The promise of good medical care returns to South Los Angeles
Merdies Hayes | 11/21/2012, 5 p.m.
Supervisor Mark Ridley-Thomas hailed the UC decision to partner with the county as a major step in providing quality healthcare in South Los Angeles. "Your unequivocal support of this agreement will contribute to the substantial momentum we have already generated and we salute you for engaging in a partnership that will have a positive effect on health in L.A. County," he said.
The new hospital will cost the county approximately $353 million; this is after payment of $50 million in startup funds and an expected annual $63 million in operating costs. For the first six years after reopening, payment of the hospital's operating funds will be secured by a $100 million letter of credit obtained by the county from a major lending institution.
By becoming a private, nonprofit entity, King Hospital may be positioned to take advantage of California's complex Medicaid rules, which sometimes reimburse private hospitals at higher levels than public ones. About 53 percent of the hospital's patients are on Medicaid, 14 percent have Medicare, 31 percent have no employment healthcare plan, and virtually none have private health insurance.
Occupying 38.5 acres, the original MLK broke ground in April 1968, just days after the assassination of Dr. Martin Luther King Jr., and opened in 1972. The hospital's historic mission was to not only provide quality healthcare in Watts/Willowbrook, but to train Black doctors and nurses and provide local jobs.
The educational quotient gave rise to the UCLA-Charles R. Drew School of Medicine, as well as the Augustus F. Hawkins Mental Health Center, where students would study and graduate from medical school and practice locally.
Among the reasons for building the hospital was the lack of quality healthcare in Watts/Willowbrook.
Politicians such as Los Angeles County Supervisor Kenneth Hahn, Cong. Augustus F. Hawkins, state Assemblyman Mervyn Dymally and even such national leaders as Vice President Hubert H. Humphrey and Sen. R. Sergeant Shriver (the latter two being the national faces of the Johnson Administration's "War on Poverty") played a significant role in laying out the case for the hospital and helping to procure/allocate county, state and federal funding. All this took place when so-called "big spending" liberal policies of the 1960s ascribed to the "guns and butter" ideology of military might abroad and urban renewal/social enhancement at home.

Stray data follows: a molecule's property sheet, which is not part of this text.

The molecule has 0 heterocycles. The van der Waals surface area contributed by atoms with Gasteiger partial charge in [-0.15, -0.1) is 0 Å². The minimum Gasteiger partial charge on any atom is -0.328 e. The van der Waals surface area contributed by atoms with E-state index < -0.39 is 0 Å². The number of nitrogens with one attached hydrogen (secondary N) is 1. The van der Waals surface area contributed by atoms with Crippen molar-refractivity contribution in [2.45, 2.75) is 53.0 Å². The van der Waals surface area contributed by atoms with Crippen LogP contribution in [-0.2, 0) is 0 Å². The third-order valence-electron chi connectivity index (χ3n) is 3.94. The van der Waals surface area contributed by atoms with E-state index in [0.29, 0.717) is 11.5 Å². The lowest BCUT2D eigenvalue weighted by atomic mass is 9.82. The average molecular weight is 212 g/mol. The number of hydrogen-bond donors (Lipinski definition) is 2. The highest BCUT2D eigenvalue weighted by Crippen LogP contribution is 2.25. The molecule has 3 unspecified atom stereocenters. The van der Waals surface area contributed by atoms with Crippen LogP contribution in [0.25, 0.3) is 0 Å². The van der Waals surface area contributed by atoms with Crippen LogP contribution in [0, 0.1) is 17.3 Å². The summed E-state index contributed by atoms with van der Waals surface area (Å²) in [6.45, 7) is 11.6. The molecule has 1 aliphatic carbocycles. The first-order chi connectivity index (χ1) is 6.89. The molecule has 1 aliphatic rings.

Establishment of MLK Hospital was spurred significantly by the 1965 Watts Riots. California Governor Edmund G. "Pat" Brown appointed that fall the McCone Commission to identify factors that contributed to the unrest. Among other factors, was a lack of healthcare access near low-income areas. At that time the closest major trauma center was Los Angeles County-USC Medical Center in East Los Angeles.
The new hospital would merge in the early 1970s with the Charles R. Drew School of Medicine--already established in Watts by 1963--and was essentially conceived and spearheaded largely by the efforts Hahn, Hawkins, and Dymally, as well as then Los Angeles City Council members Gilbert W. Lindsay and John Gipson and state Assemblyman Leon Ralph.
Community activist Ted Watkins and the Watts Labor Community Action Committee played a significant role in waging a grass-roots campaign to establish King-Drew and bring modern health services to the community.
King-Drew's fall began 10 years ago with an array of problems related to incompetence and mismanagement, according to a series of national, state and local reports. This perceived lack of quality care would earn the disparaging nickname "Killer King" among nearby residents and hospital staffers alike. In August 2003, the Los Angeles Times reported that two women connected to cardiac monitors there died after their deteriorating vital signs went unnoticed. The next year a third patient, Edith Rodriguez, 43, collapsed to the floor in a waiting room and died under questionable circumstances.
When federal officials shuttered the hospital in 2007, it became the 15th general acute-care facility to close in Los Angeles County since 2000. About half of these hospitals served residents south of the 10 Freeway. Today, the closest verified trauma centers are St. Francis Medical Center in Lynwood or, further still, Harbor-UCLA Medical Center in Torrance.